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  • Are there too many spiders on the web?

    Are there too many spiders on the web?

    With the arrogance of youth on my side I have the slightly infuriating ability to describe earlier years of online job hunting as "back in the day", something that clearly annoys most of the people around me. In my early post-graduation days, one could simply pop online and scour a job board, knowing that after a solid hour or two you would have fired off enough applications to fill your daily quota and then just spend the rest of the day playing Smackdown Vs Raw and waiting for the replies to trickle in. It wasn't necessarily the most efficient method, and I'd like to believe if it wasn't for my ignorance I would have listened to my parents and organised meeting with a recruiter or two years before I did - but then I guess I wouldn't have spent those winters in the Alps or summers pouring pint after pint in beautiful south London. However, for those who have the ambition and desire to get into full time employment as soon as possible (and credit to you indeed) two or more years of coasting about waiting for something to fall into your lap probably doesn't sound too appetising. So what can be done differently?

    As I mentioned, online job boards are, more than ever, the first port of call for most job seekers. For all my digital natives out there, the concept of looking through a newspaper or lord forbid going outside and talking to a real person probably seems a bit pointless, especially if you haven't already interjected your daily forum and blogging time with a quick skim over TotalJobs or Reed. There is of course a level of logic behind this approach. Currently Reed.com has more than 160,000 live jobs posted by over 9,000 recruiters, covering a plethora of industries and specialities. However, there is a problem with this. With so many recruiters and direct employers posting, how many of these jobs are unique and how many are even relevant to you? Furthermore, with so many thousands of candidates looking at the same positions and each recruiter having to sift through hundreds of CVS a day, how confident can you really be that your details will stand out?

    From my time in recruitment I have learnt many many things but perhaps the most important is the value of human interactions. A client will often forget a phone call, but rarely a face. Similarly, I may merge the last 20 accounts assistants I've seen in my mind, but as soon as I see a face I can remember the smell of coffee on their shirt, the way they kept spinning their pen as they spoke and more importantly, the culture they would suit, the industry they have worked in and the type of job they are looking for.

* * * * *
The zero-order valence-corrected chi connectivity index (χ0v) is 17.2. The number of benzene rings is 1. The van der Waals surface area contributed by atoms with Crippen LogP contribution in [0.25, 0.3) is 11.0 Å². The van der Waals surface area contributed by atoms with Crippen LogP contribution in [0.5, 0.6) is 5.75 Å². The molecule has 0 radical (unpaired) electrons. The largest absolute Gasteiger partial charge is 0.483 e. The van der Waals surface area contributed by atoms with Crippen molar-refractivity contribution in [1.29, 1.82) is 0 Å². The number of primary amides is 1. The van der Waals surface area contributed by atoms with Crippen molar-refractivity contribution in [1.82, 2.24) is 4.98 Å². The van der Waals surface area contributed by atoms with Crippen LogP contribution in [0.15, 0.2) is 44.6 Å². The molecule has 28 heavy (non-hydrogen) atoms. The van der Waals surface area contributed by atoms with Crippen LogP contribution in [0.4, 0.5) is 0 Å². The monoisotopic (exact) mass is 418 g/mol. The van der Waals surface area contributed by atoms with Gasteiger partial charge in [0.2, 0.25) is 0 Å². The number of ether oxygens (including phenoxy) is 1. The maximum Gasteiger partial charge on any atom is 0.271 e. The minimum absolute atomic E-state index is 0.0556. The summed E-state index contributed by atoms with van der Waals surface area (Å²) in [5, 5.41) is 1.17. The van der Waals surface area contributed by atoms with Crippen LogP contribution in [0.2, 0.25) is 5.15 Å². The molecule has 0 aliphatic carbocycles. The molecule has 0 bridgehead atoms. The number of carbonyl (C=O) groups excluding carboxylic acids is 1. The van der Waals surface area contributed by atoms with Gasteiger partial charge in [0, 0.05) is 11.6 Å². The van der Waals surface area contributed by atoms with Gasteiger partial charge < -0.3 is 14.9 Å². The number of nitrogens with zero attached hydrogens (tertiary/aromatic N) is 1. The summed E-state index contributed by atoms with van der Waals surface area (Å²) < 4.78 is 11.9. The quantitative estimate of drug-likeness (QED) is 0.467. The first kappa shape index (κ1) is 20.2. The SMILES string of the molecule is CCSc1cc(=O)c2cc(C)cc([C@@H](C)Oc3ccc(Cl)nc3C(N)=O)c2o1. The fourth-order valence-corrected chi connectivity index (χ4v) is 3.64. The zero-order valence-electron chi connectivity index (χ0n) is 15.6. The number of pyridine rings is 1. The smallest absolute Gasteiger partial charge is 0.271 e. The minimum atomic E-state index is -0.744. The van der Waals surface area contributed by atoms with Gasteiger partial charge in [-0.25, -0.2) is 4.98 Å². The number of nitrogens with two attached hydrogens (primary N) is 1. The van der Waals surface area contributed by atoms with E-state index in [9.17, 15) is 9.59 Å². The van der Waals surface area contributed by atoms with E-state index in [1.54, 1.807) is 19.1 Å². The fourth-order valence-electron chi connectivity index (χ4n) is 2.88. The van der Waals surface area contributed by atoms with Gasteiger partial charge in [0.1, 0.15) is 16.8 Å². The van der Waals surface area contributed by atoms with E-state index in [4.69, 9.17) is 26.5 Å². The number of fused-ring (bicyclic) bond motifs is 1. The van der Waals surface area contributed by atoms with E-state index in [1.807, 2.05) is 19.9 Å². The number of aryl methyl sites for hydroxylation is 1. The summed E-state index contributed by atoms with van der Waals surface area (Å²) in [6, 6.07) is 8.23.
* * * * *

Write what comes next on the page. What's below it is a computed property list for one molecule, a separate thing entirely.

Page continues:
Now I appreciate not everyone has the luxury to take time out of their day and visit me in our lovely Noho offices, or even one of the other agencies out there (boo!), but it is still more important than ever to create that human interaction, that memorable moment that makes you more than just another name in the pile. Social media is a fantastic way to do this without leaving the comforting blue glow of the computer screen. I love having little chats and interactions through our own Twitter account @Impact__Finance (two underscores) and never forget a cheeky retweet or mention. It's all the advantages of human interaction without all that annoying human stuff.

    Either way, we live in a far more diluted and competitive world than "back in the day" and the scattergun approach just doesn't pack the punch it used to. So my advice? Get out there, get creative, get noticed and get remembered. Or, even better, just get in touch.

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